Wednesday, December 22, 2010

Batty Ghosts

How to's: Trace two copies of your favorite ghosty shape onto white felt. Use sparkle or flash felt for even more glittery fun! Glue hands together with tacky glue. Sew together! Use 3D fabric paint for mouths and eyes. Trick or treat fun!

Ghost Finger Puppet Pattern

When my kids were little, I struggled a bit with the whole idea of introducing them to "ghosts" but was quickly reminded that they saw them as just another character in their list of learning, like a cartoon. There are so many cute ghost crafts for toddlers, I didn't want to miss out! My boys also had (have!) a particular fondness for walking around with sleeping bags or blankets over their heads (ouch!).

Lynda Graham-Barber's, SAY BOO! was our family's introduction to the concept of ghosts. It is a darling story about a little ghost having trouble pronouncing BOO! You can use the story literally, to show how one letter changes the word (rhyming moo, boo, whoo, etc.) but also to discuss feelings as little boo gets frustrated by not being able to make the right sound. Barbara Lehman's illustrations are colorful and have just the right detail to capture the concepts.

If you haven't read David LaRochelle's, The Haunted Hamburger and other Ghostly Stories, you must put it on your (kids) Halloween reading list this year. Paul Meisel's illustrations are expressive and detailed, highlighting all the emotion in the stories as well as the concepts. While trying to get his kids to bed, father ghost spins three tall tales to entertain them. These three tales are scary for the ghosts (being turned into a diaper, being tricked by a hamburger, and kissed by a granny), but will leave kids laughing. You'll surely catch kids of many ages reading this creative story again on their own.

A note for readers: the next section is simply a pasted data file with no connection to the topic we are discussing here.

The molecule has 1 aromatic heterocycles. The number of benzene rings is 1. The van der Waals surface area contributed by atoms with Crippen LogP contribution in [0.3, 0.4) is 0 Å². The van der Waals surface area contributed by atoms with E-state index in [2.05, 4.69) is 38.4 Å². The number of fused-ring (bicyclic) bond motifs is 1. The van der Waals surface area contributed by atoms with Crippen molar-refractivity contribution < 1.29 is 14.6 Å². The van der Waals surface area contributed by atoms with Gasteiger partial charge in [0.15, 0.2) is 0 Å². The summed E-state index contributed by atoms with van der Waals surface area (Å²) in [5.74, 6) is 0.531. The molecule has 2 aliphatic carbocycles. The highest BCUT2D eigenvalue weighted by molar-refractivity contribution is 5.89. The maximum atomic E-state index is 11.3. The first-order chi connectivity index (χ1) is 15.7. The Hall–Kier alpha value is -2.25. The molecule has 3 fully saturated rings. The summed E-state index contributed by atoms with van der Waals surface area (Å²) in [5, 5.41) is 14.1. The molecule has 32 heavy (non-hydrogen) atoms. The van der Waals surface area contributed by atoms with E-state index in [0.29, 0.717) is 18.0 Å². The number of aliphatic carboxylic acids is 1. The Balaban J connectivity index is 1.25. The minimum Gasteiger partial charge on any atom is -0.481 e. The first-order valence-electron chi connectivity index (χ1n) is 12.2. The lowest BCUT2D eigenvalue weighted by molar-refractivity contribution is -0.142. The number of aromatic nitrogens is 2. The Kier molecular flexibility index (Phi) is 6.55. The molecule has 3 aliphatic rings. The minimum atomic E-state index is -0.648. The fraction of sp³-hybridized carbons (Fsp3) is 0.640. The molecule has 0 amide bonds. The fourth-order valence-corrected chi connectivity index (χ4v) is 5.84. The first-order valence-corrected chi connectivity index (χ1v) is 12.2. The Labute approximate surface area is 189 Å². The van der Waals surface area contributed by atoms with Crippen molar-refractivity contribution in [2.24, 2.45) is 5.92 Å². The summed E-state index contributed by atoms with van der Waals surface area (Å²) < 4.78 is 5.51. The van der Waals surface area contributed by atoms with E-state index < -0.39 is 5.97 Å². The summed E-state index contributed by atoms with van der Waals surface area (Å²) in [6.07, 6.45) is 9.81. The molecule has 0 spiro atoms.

Does your family love pie? The Perfect Pumpkin Pie, by Denys Cazet, is a tasty pie ghost story, although a slight step up on the spooky scale than the two stories above. The spooky part is that Mr. Wilkerson actually dies, is buried and turns into a ghost (in the first pages). If your kids can get past that (we looked at each other with wrinkled eyebrows), they'll be hooked on the rest. The granny and boy face the ghost without fear (all he wants is pie). The prose is clever, fun to read aloud and easy to add character voices... Pumpkins, pumpkins,/pumpkin pie!/I must have one/before I die./It must be round/and brown as toast,/or I'll haunt this house/a hungry ghost! The wonderfully detailed illustrations are reminiscent of David Catrow, and really add to the tale. So much to look for on each page!

I searched a little on Amazon to get a few more ideas together:

The adorable illustrations in Kristen Depken's One, Two Boo! caught my attention right away. This lift the flap book would have been on my interest list when my boys were toddlers.

This one got me right from the title, ghosts aren't supposed to be timid! Ten Timid Ghosts, by Jennifer O'Connell, is a count down book that would surely appeal to the preschool/kinder audience interested that may feel timid about ghosts themselves! The plot involves a witch employing a clever scheme to scare away the ghosts, and builds in math concepts (counting, subtraction).

Ghosts in the House, by Kazuno Kohara will leave you in great "spirits" at how resourceful the clever heroine is... Got ghosts? Just put them in the laundry and turn them into something else! Eyecatching drawings and a perfect blend of sweet and spooky for Halloween storytimes.


  1. Hi, I made two of these finger puppets this week for my upcoming Halloween Baby Storytime. I've posted a picture and an action rhyme on my blog at I linked back here and added links to some of your other fabulous puppets. I'm amazed by the variety and am so pleased that you provide templates so that we can all make them.

    1. Thank you! I'm so happy you found them useful! Your ghosts are ADORABLE! I put your link on my "happiness" page...